However, the size 16 Kamasan Animal held and the Ultralite eventually took its toll as a cracking male rolled into the net. Carried on downstream picking off a few fish here and there, with some swims being a bit kinder than others. Had a couple of grayling out of one pool before hitting into another good fish, only this time when it erupted from the service like a missile I saw it was a spotty instead. Out of season and in mint condition with a buttery yellow belly it went back straight after a quick snap in the net. 

Stopped for a late lunch in the next spot, again one that had always been good for a few fish. 
However, first trot down after finishing my chorizo, hummus and salad cob I had a chunky dace instead of the expected grayling. He was followed by five of his shoal mates before the swim died and I moved on again. At this point I decided walk much further downstream to another previously productive swim. As I approached I could see another member who I'd met before just in the process of packing up. He'd been fishing with nymphs all day but hadn't had a touch. After we'd had a chat he said he was calling it day, so I had a cup of coffee before dropping into the swim he'd just vacated. 

Felt a bit guilty when the float buried not once, but four times in quick succession! My fellow angler re-appeared on the opposite bank just as I was unhooking the fourth grayling, mumbled something about "giving up fishing" then carried on back to his car. Was starting to lose the light by now, so I had a quick walk to the downstream limit, more out of curiosity than anything as I'd not ventured that far before, although I did bump a couple of fish in a swim that was marked for further attention at a later date. Went back to the car and had another coffee in the gathering gloom before heading home. Had 28 grayling, 6 dace and 3 brownies in total, so was glad that I'd taken a gamble on the weather.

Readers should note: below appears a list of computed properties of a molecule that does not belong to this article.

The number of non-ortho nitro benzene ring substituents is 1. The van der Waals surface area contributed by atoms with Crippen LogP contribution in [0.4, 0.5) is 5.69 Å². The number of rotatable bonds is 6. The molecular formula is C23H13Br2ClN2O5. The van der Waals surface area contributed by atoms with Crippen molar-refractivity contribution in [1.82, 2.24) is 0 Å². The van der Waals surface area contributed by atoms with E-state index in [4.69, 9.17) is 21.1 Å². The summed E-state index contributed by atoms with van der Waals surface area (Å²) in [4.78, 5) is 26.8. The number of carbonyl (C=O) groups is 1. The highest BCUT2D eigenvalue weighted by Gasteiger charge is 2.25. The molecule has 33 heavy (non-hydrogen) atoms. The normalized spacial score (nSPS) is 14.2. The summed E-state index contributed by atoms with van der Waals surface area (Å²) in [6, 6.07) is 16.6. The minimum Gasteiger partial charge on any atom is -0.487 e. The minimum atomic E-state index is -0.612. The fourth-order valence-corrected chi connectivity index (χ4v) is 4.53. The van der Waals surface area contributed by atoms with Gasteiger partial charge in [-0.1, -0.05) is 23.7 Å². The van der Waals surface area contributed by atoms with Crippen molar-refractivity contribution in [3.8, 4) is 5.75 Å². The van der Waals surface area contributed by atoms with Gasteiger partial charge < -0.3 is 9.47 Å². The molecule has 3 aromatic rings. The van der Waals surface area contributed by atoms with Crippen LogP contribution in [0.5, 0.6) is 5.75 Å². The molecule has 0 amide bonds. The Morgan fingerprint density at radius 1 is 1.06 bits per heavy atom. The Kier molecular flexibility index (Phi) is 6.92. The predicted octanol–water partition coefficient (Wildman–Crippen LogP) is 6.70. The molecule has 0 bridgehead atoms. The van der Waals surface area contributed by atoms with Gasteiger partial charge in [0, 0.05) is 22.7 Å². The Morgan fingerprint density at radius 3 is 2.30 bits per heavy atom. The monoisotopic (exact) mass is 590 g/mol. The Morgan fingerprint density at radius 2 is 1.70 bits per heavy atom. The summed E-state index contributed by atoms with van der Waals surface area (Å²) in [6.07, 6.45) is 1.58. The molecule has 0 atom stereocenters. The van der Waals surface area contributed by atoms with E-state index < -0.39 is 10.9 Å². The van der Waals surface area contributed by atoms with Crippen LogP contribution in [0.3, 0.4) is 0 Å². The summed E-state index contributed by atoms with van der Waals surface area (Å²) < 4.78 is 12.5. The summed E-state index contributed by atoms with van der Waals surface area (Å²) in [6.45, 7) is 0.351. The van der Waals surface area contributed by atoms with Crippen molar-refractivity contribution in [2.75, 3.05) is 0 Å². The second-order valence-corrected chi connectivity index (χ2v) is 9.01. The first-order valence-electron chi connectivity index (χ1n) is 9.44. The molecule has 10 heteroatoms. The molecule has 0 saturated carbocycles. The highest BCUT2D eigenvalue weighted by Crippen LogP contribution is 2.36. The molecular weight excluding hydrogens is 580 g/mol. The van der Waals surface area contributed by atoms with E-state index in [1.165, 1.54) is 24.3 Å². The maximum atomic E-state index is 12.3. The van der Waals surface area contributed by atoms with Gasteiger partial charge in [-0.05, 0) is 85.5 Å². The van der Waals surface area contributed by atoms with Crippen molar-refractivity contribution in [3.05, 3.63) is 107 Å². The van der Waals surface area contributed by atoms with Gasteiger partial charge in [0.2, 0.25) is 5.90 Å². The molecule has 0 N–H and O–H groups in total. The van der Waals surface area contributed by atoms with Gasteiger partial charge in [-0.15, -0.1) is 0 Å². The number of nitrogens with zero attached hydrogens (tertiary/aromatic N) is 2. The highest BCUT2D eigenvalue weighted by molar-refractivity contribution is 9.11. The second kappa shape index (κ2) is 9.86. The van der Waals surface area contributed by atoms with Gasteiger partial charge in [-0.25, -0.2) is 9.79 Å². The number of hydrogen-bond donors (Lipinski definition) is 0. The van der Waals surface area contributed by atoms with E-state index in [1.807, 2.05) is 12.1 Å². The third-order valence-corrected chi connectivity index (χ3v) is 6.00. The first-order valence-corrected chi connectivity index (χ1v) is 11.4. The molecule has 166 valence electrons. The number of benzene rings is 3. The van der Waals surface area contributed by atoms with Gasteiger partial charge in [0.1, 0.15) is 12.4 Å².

The only downer to the day was Bozza threatening stricter restrictions when we go back to the tiered system after lockown, so I'll have to wait and see if and when I can return.